I straggle behind when suddenly, Mom stops and turns around. She seems tiny compared to the other passengers who have started to deplane. Her dyed black hair is mussed and flattened on one side from pressing it against the window.

"Where are you?" She says with a hint of irritation. Guilt rips through me. See how bad you are, some voice in my head says. You're bad for upsetting her. Bad for leaving your marriage, bad for leaving the believers, bad for being alive. The Doctor always said that if we left The Way, we might as well be dead. "The only way you leave is feet first," he would say.

I train my eyes on Mom. The avalanche of thoughts keeps coming and I'm in free fall. When she sees me, she circles back. She looks angry now, deep hellish circles etched beneath her eyes. Bad. Bad. The voice gets louder. She stops in front of me, empties the stroller and takes Josh. His head is lolling back and forth and Grace is beginning to fuss. We're stopped in the middle of the aisle and New Yorkers are starting to stream by at an alarming rate. A bottleneck is forming behind us.

"Come on!"

"Move it."

"What's the problem?" a man shouts from the crowd.

"YOU'RE the problem," Mom yells. She grabs the stroller and starts towards the terminal without me. I take a step back, holding Grace's head to my chest and someone bumps into me hard from behind.

"Watch where you're going," he says.

I move over as far as I can and hug the wall. The strangers rush past me. I'm rocking Grace against my shoulder, praying God will show mercy and get us through this alive. There's no sign of Mom or Josh. The sounds around me are deafening, feet pounding against the hollow floor, voices echoing off the aluminum frame, the roar of air in the tunnel. My heart is pounding hard. I close my eyes. Bad. Please God, help us.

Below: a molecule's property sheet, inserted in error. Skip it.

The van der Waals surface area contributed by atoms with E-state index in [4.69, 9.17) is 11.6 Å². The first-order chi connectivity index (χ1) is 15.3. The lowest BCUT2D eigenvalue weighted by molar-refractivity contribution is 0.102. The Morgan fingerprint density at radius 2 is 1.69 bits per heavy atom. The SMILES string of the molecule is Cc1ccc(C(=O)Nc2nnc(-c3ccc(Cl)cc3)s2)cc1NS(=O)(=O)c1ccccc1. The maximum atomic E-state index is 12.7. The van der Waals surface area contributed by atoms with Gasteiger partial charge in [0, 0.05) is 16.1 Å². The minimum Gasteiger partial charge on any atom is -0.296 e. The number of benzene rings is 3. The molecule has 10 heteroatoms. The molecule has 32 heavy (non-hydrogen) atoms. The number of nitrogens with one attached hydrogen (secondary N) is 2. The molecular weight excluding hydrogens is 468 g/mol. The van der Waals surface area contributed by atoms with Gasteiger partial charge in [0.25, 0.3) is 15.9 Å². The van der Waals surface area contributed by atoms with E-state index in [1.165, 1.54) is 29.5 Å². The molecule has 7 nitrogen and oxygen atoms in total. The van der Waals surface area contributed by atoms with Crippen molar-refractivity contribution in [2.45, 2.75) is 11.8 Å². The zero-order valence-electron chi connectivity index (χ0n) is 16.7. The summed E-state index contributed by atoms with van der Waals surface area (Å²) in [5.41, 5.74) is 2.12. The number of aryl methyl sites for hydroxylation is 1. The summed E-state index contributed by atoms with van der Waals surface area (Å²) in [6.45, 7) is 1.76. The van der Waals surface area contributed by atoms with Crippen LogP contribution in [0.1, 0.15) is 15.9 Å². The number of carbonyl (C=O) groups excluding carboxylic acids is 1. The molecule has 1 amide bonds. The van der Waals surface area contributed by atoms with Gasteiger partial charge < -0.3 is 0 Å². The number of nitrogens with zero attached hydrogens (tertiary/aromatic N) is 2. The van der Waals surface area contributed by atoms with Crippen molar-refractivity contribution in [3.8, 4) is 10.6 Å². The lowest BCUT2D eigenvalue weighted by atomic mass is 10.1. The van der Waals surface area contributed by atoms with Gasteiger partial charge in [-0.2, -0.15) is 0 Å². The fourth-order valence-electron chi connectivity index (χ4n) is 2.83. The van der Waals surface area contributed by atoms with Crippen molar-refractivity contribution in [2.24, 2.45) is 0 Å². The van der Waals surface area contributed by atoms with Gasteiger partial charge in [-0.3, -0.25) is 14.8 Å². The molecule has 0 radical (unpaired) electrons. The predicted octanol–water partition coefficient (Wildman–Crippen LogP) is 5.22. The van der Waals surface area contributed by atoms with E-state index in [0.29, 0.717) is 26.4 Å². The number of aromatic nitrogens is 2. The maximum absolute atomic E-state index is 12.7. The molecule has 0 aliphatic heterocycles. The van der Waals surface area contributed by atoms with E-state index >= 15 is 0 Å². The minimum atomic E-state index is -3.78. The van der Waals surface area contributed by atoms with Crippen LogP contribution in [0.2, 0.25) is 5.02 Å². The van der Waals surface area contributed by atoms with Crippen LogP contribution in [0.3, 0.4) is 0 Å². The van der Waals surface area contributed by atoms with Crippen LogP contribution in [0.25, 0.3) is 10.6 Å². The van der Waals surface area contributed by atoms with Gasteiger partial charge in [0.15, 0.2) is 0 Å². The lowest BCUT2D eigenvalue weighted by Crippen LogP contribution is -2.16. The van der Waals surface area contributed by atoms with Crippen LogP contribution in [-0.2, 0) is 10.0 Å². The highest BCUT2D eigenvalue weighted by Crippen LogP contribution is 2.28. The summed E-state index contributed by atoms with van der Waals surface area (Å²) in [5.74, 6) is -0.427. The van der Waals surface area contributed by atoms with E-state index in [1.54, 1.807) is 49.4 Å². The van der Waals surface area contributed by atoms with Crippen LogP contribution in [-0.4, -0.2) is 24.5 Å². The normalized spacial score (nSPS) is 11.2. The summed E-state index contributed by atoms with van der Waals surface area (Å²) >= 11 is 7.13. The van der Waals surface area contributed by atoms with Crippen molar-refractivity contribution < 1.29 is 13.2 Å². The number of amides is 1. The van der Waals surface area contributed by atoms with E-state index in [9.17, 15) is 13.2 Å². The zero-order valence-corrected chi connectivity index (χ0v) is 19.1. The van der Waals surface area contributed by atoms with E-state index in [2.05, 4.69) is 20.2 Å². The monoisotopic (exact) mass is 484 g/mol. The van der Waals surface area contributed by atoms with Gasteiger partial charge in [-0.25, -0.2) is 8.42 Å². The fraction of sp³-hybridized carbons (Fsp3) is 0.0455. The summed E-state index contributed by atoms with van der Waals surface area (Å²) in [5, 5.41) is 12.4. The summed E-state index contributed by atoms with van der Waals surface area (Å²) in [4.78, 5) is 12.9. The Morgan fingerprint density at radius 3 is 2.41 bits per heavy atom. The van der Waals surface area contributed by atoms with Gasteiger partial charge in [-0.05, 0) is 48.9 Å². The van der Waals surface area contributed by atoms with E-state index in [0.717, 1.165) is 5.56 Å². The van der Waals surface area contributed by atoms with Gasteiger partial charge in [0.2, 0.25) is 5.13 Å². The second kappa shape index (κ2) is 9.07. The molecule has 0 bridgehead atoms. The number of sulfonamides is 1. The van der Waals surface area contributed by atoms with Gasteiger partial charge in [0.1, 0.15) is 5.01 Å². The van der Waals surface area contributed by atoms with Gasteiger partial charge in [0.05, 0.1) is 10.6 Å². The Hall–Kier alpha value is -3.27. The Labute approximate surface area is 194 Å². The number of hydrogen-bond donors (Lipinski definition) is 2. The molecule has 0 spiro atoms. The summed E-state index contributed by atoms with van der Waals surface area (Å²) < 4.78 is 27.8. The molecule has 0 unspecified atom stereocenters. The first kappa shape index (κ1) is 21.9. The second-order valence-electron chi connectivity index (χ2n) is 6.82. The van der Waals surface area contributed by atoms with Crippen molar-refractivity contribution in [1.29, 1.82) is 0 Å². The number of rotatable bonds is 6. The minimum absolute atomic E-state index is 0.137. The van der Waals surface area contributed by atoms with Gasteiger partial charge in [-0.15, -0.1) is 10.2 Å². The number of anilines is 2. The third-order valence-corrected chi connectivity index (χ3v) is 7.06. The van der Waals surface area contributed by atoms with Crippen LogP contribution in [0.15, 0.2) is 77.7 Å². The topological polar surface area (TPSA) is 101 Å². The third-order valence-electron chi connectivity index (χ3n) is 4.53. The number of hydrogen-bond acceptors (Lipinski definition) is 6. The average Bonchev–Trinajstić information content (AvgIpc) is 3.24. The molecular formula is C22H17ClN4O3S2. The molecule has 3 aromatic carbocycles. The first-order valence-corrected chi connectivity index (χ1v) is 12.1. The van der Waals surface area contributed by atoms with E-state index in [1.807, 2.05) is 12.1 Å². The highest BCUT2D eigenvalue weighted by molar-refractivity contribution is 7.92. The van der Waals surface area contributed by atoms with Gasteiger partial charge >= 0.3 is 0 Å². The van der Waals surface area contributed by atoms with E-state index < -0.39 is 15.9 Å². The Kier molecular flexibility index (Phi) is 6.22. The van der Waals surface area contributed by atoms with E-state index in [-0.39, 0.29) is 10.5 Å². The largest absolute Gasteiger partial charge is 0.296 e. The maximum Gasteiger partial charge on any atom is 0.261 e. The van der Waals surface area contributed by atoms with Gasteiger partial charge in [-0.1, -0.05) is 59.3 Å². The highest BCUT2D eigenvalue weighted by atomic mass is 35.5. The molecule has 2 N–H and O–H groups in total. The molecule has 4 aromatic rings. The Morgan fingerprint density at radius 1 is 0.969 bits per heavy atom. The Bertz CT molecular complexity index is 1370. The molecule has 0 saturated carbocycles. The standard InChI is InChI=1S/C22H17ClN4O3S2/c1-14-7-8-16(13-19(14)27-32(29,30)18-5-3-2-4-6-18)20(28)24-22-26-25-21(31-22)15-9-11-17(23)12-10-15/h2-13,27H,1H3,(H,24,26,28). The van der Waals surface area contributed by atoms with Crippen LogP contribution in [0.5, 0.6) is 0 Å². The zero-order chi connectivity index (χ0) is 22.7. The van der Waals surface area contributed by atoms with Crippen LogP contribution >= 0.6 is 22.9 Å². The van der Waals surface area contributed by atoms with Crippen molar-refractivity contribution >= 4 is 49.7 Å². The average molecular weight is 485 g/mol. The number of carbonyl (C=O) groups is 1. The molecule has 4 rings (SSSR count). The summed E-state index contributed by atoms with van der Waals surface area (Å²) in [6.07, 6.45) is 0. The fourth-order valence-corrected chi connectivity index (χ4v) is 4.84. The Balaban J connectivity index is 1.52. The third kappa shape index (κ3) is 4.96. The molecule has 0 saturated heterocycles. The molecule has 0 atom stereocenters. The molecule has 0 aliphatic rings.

"What are you doing?"

I open my eyes and Mom is staring at me, a quizzical look on her face. Josh is strapped in the stroller, calmly drinking from a bottle filled with apple juice.

"Nothing," I say.

"Well, come on then. We have to get home."

Tuesday, October 12, 2010

Mother of God

Last weekend, I met the mother of a cult leader. There's often talk of Second Generation Adults (SGA) - children of cultists who are born or co-opted into a group without their consent. But what about the parents? I've never given a thought to Wierwille's parents or Moon's or Gurumayai's. What were they like? What did they think?

Luna Tarlo, an unassuming, soft-spoken woman in her seventies, is the mother of Andrew Cohen, a popular American guru. She was one of his followers for three and a half years and wrote about her harrowing experience in a book called "Mother of God." I was introduced to her through my son who interviewed her for his documentary on U.G. Krishnamurti. U.G. basically "exit counseled" Luna from her son's cult.

Andrew Cohen is the founder of Enlightennext, "a non-profit organization endeavoring to create a revolution in consciousness and culture." Sound familiar? The Way made similar preposterous claims. "Word Over the World." WOW?!? Luna saw from the inside out how "power corrupts and absolute power corrupts absolutely." She was denigrated and humiliated by her son who instructed her, a writer, to throw all her writings into an incinerator. She did just that, believing him to know what was best for her better than she did. She was under his spell.

She hasn't seen her son for many years now. I didn't ask her how it felt. I hear from families of prisoners every week, from mothers and fathers whose sons have committed murder or robbery or rape. Some are bathed with shame, others with horror, many with anger. Sometimes I wonder why I work in a prison. I say it is to make fewer criminals, yet there is an identification that takes place in me. A "there but for the grace of God, go I" sort of thing. But I digress.